Long-acting olanzapine versus long-acting risperidone for schizophrenia in Spain - a cost-effectiveness comparison

Tatiana Dilla, Jörgen Möller, Paul O'Donohoe, María Álvarez, José A Sacristán, Michael Happich, Antje Tockhorn
BMC Psychiatry 2014 December 2, 14: 298

BACKGROUND: In schizophrenia, medication adherence is critical to achieve better patient outcomes and to avoid relapses, which are responsible for a significant proportion of total healthcare costs for this chronic illness. The aim of this study was to assess the cost-effectiveness of olanzapine long-acting injection (OLAI) compared with risperidone long-acting injection (RLAI) in patients with schizophrenia in Spain.

METHODS: A discrete event simulation (DES) model was developed from a Spanish healthcare system perspective to estimate clinical and economic outcomes for patients with schizophrenia over a five-year period. Patients who had earlier responded to oral medication and have a history of relapse due to adherence problems were considered. Identical model populations were treated with either OLAI or RLAI. In the absence of a head-to-head clinical trial, discontinuation and relapse rates were obtained from open-label studies. The model accounted for age, gender, risks of relapse and discontinuation, relapse management, hospitalization, treatment switching and adverse events. Direct medical costs for the year 2011 and outcomes including relapse avoided, life years (LYs), and quality-adjusted life years (QALYs) were discounted at a rate of 3%.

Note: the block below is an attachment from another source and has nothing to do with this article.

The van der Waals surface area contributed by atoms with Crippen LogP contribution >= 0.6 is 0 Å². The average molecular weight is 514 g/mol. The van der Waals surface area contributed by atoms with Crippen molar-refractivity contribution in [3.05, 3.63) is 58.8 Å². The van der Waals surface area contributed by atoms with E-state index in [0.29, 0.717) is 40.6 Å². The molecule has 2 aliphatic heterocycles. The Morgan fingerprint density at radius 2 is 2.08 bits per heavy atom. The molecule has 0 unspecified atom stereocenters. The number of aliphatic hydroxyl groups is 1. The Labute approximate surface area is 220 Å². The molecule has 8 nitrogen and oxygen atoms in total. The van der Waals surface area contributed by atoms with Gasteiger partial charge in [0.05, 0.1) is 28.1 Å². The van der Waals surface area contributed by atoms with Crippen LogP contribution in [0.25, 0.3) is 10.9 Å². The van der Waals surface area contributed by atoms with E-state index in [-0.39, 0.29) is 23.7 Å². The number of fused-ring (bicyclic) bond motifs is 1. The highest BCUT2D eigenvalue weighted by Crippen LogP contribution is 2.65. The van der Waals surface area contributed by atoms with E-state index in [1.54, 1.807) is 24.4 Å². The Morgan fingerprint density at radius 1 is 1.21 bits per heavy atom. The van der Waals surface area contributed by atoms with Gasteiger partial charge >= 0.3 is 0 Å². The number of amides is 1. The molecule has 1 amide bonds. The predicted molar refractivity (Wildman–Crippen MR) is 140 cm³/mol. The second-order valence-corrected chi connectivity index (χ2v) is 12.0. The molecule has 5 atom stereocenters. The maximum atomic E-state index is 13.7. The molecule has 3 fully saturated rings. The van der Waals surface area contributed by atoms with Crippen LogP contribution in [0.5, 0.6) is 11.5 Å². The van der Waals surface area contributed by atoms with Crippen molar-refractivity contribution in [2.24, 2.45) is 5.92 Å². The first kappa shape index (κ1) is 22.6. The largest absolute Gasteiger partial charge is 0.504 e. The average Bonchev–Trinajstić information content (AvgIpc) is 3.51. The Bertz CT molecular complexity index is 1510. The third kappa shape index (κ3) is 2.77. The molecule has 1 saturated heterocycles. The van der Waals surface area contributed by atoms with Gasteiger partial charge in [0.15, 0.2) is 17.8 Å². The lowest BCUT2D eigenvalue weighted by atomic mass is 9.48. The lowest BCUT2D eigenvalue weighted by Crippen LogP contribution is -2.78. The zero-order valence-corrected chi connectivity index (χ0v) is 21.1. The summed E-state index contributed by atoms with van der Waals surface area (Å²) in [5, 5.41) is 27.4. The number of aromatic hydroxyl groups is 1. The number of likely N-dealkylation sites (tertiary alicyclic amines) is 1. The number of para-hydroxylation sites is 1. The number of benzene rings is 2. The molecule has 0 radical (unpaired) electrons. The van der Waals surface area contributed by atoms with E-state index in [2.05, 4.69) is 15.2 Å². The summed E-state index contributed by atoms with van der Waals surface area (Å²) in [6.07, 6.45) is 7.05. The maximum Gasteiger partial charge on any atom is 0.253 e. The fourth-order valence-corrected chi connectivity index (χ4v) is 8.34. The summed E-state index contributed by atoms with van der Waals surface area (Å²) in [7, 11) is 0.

RESULTS: When comparing RLAI and OLAI, the model predicts that OLAI would decrease 5-year costs by €2,940 (Standard Deviation between replications 300.83), and result in a QALY and LY gains of 0.07 (SD 0.019) and 0.04 (SD 0.025), respectively. Patients on OLAI had fewer relapses compared to RLAI (1.392 [SD 0.035] vs. 1.815 [SD 0.035]) and fewer discontinuations (1.222 [SD 0.031] vs. 1.710 [SD 0.039]). Sensitivity analysis indicated that the study was robust and conclusions were largely unaffected by changes in a wide range of parameters.

CONCLUSIONS: The present evaluation results in OLAI being dominant over RLAI, meaning that OLAI represents a more effective and less costly alternative compared to RLAI in the treatment of patients with schizophrenia in the Spanish setting.

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